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Re: Starting with pkgsrc on pristine system: update

On Sun, 6 Jun 2021, Thomas Mueller wrote:

I had some applications open, with /home mounted.

So when the system crashed on building go14, /home was not properly dismounted, which can mess up that file system even though building go14 would not do anything on /home partition.

Yes, but the question is: why did it crash in the first place? It is not supposed to crash when building a package :)

What kind of crash was it? Kernel panic? System hang?

If go14 is very old and outdated, why is it used at all, instead of a more current version?

Newer versions of Go are written in Go, so you need a Go compiler to build it. This is similar to Rust, but more relaxed since any Go 1.x version will do, whereas Rust usually needs the second-newest Rust version to compile.

Go 1.4 was the last version that only needed a C compiler. So any newer Go version will build-depend on go14 and use it as a bootstrap compiler. This is similar to many other compilers.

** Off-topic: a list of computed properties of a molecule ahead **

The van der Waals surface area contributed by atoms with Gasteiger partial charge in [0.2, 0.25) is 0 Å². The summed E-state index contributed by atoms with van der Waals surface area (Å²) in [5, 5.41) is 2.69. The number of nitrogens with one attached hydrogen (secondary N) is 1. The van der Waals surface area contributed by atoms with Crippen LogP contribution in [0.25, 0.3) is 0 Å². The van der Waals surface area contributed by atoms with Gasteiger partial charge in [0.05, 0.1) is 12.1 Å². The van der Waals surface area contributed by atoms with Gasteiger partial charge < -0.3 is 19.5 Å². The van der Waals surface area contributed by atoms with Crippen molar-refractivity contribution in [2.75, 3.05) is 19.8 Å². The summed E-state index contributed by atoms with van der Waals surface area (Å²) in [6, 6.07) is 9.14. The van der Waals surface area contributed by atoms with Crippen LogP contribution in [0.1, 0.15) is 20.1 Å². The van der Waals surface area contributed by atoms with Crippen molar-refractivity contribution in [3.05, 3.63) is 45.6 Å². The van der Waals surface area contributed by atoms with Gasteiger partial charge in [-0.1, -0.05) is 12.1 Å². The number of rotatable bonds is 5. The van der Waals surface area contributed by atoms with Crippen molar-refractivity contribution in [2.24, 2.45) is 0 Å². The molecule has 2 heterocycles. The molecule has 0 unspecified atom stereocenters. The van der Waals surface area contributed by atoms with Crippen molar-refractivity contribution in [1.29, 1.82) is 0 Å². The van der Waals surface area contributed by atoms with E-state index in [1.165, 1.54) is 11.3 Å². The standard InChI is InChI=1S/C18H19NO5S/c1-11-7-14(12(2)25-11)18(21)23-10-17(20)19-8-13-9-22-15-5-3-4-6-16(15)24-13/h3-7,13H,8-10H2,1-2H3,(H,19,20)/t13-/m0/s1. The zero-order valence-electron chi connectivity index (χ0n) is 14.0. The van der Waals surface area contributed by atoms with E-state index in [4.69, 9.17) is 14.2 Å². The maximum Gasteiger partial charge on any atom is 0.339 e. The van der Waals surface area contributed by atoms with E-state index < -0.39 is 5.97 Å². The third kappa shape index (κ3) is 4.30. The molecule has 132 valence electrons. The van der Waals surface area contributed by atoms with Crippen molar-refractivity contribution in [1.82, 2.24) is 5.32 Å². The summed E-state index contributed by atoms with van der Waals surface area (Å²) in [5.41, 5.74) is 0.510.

I could try to build lang/gco16.  But isn't go an (optional) part of gcc, therefore not needing to be built separately?

This is a typo, I suppose. Did you mean go116?

There are two compiler implementations for Go, the language:

* The project named "go" with the "gc" compiler, which is what you get when building lang/go116 and similar * The gcc frontend for the Go language, also named gccgo and distributed as part of gcc.

The newest gcc version (11?) should have a working gccgo build for NetBSD. I fixed this together with Maya and some other folks a while ago. We do not have any infrastructure in pkgsrc to use gccgo for building Go code instead of gc.

I looked in various relevant pkgsrc subirectories, and "make show-depends" never showed a dependency on go14.

It is in lang/go/, as I pointed out in my last email.

I could also go forward without pkglint or the full pkg_developer and see if I can build up a useful system.

Do you want to use pkgsrc to build packages, or do you want to develop pkgsrc itself? If the former, you can do without Go, and indeed without pkg_developer.


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